‘Shaped by War’ opens with a young Don McCullin in Beirut during the 1982 conflict. Towering above him are the words, ‘I had an almost magnetic emotional sense of direction pulling me to extraordinary places’. Needless to say, I knew I was going to see some truly hard-hitting photos of war and its impact. Don McCullin’s coverage of a wide range of conflicts and humanitarian disasters is a master class where time and time again, you are shown his bravery, ambition and at many points sheer insanity to ensure that the true picture of the conflict was shown.
A key characteristic of the exhibition is the lack of colour photos used by Don McCullin during his career. McCullin said himself, ‘I thought that black and white images in war were much more powerful,’ and his photos reinforce this statement. Two of the photojournalist’s most powerful images include the 1964 World Press Photo of the Year Award depiction of a Turkish Cypriot wife mourning the death of her husband and being held by emotional loved ones, and the shell-shocked US Marine at the Battle of Hue in 1968 depicted in stark black and white, bring an air of sorrow and shock that would not have been possible without a void of colour.
On its own, the exhibition is an exceptional showcase of a talented photojournalist who has ‘been there’. His talent is undeniable and his Commander of the British Empire was most justified, but the most striking part of the exhibition is Don McCullin himself.
Don McCullin was born in 1935 in Finsbury Park, and was evacuated during the war. He did his National Service with the Royal Air Force as a photographic assistant, which included a stint processing reconnaissance photographs in Suez and Cyprus during the mid 1950s. His first major break in photojournalism was in 1958 when his photos of the ‘Guv’nors’ gang of Seven Sisters Road (which co-incidentally included his school friends) were published in the Observer after a publicised policeman murder. Although he had become a part of the Observer team, his big break came in 1961 where after seeing the infamous Peter Leibing photo of the East German guard jumping the barbed wire that was the Berlin Wall in Paris, he went to Berlin where his photos drew international praise.
His work with the Sunday Times Magazine sent him to war conflicts and natural disasters which often led him to danger and in the case of Cambodia, actual physical damage. While Don McCullin’s work gave to him a purpose in life, the effects of what he was capturing have had a major effect on his life.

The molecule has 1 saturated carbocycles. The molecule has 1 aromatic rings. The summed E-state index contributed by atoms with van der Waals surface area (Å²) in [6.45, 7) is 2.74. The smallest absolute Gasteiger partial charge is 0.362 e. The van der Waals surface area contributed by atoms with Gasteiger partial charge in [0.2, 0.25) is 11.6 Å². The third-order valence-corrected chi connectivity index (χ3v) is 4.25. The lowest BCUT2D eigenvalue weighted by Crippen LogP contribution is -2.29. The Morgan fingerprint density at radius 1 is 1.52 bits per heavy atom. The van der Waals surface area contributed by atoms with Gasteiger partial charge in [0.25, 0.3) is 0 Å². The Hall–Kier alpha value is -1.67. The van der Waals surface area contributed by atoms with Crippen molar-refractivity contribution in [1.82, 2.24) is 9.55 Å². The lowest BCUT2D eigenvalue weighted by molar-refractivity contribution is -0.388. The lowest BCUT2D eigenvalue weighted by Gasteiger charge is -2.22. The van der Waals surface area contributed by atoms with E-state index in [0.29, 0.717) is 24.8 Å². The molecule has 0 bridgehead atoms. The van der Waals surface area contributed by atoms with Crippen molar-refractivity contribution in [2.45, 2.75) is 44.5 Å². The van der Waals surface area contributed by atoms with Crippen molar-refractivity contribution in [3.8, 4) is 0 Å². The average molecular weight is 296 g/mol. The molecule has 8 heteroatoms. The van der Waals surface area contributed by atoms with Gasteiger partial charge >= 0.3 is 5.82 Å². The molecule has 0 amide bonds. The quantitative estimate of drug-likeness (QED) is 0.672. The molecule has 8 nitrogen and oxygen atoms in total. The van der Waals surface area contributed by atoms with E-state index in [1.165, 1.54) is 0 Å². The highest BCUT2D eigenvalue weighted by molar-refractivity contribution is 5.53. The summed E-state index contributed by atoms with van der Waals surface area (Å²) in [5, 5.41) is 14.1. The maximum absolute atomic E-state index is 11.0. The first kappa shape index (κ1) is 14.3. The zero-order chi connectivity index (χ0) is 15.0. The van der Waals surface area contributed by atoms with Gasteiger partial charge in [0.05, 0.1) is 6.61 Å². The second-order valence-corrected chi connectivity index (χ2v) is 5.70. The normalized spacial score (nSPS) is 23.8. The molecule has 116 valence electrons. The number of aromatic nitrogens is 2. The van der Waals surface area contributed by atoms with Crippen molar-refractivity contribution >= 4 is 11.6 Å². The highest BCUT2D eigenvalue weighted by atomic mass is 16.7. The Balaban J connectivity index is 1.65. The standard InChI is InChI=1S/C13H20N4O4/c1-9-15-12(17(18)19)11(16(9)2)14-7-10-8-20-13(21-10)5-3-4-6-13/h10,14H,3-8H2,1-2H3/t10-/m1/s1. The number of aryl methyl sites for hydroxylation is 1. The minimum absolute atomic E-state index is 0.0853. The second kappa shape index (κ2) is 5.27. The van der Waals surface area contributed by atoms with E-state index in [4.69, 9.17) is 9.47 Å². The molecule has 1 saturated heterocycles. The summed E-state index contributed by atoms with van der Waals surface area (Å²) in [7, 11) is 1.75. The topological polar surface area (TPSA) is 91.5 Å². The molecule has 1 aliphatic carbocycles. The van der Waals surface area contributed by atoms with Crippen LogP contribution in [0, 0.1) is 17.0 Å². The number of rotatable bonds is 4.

The exhibition includes an interview with Don McCullin by the Imperial War Museum, which drew me to the damaged man McCullin had become. The experience of the Nigerian-Biafran War in 1969 made McCullin shift his focus for the perpetrators of war to the victims as his once optimistic view on his work started to diminish. When recalling his initial steps into the photojournalism profession, McCullin said, ‘I suddenly thought to myself, for once in your life, you have a purpose. Use it. You could turn the minds of certain people and situations’. By 1971 in the Bangladesh Liberation War, witnessing the cholera outbreaks over the displaced refugees, McCullin said, ‘I knew I had an amazing picture, but what a terrible way of earning a living’.
What make this exhibition a must see is the profound mark McCullin’s story leaves on you. A once great photojournalist of wars and humanitarian disasters now focuses on landscapes and commissioned portraits. Why, you ask? To remove the guilt he had growing inside of him after witnessing death, human devastation and sacrifice for a living. The likes of McCullin have shaped our view on warfare by capturing the true nature of combat, but what takes the plaudits from this exhibition, is the ability to show that the likes of McCullin are shaped by war as much as the soldiers who fought the conflict themselves.
Don McCullin sums up his entire career in one sentence of self defeat. ‘I don’t think I ever changed anything….. because Rwanda still occurred….... I’m ashamed of humanity sometimes’. Walking out of the exhibition you get to understand the tragic genius of McCullin, a man on the frontline who has experienced war and believed he did nothing to change it, but in reality has brought life changing photos to generations. Only one thing is certain, he will not be forgotten.